The Kids can Wait?

I was heartened to learn that in a recent Woelfel Research poll taken among 50-plus voters, that 74% percent indicated that Education was among the “very important issues” in determining whom they will vote for in 2012.  Understandably,  only a few issues such as Job Growth (83%) and Rising Health Costs (83%) polled higher. (A graph depicting the Woelfel Research can be found at link: http://pubs.aarp.org/aarpbulletin/201203_DC?pg=4#pg4 .)

Part of our work in 2012 must be to help every single citizen (over 50-plus or not, parent or not, conservative or not, liberal or not) understand why Education must remain high on our National priorities.

Even those who understand student academic performance in deeper, disaggregated data slices—and who might, for instance, stress that America’s fourth graders compare well with their peers in Finland, Korea, and Singapore—also know that by the time successful 4th graders make it to high school in America, they are more likely behind their peers from other nations.  In fact, a 2009 McKinsey study documented that “the longer American children are in school, the worse they perform compared to international peers.”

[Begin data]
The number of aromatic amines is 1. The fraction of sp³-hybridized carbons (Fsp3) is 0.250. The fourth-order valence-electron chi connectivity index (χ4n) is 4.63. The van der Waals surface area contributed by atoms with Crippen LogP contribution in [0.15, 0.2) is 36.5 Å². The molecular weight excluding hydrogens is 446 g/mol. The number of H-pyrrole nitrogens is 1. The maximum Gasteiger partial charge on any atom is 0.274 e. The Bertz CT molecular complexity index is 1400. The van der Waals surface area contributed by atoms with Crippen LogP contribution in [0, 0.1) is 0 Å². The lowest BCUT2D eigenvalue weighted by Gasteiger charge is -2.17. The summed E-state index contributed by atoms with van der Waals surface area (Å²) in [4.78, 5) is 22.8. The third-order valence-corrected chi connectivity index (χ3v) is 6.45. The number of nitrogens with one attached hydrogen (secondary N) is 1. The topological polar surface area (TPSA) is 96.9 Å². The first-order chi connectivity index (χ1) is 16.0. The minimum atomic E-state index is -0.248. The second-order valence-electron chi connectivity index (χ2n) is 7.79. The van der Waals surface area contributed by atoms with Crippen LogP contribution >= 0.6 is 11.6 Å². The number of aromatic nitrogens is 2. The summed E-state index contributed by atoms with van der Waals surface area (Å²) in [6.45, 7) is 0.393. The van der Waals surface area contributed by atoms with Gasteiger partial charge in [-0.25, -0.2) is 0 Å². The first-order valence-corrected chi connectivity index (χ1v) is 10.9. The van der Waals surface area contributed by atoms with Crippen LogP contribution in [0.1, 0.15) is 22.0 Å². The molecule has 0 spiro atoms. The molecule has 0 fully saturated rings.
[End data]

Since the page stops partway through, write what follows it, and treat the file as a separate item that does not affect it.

Like in other countries, we have issues in America-issues that all need immediate and severe reparations.  None of our issues can be remedied with hope for any sustainability without the work we know we need to do in our educational system-in every state, every county, every city, every school and in every classroom.

The kids can wait?  The kids cannot wait!

JW

2 Comments on “The Kids can Wait?

  1. Dr, Wise,
    I agree that the future of our country is based on the foundation of education. One thing I like to mention on the reason that our school system is lagging behind other industrialized nations is the fact that we educate everyone. That is the great thing about American education. It doesn’t matter what level of learning you are at you still get the equal opportunity of an education. A lower level student still gets the same education as a higher performing student.

    To try and answer your question why Americans do not hold a high value towards our education success is because the general population is growing older. The baby boomers are more concern about health care and the economy then education. Since the baby boomers dominate our portion of the American population this is the voice that most politicians listen too.

    • Thank you for your comment. An important point you made is how we must keep baby boomers (especially those who are now empty nesters) engaged in the issues faced by all of our K-12 institutions. I should have mentioned in the post, and am glad you did, that we do educate all of our children, and many countries still do not. Good call-out. THX again. JW

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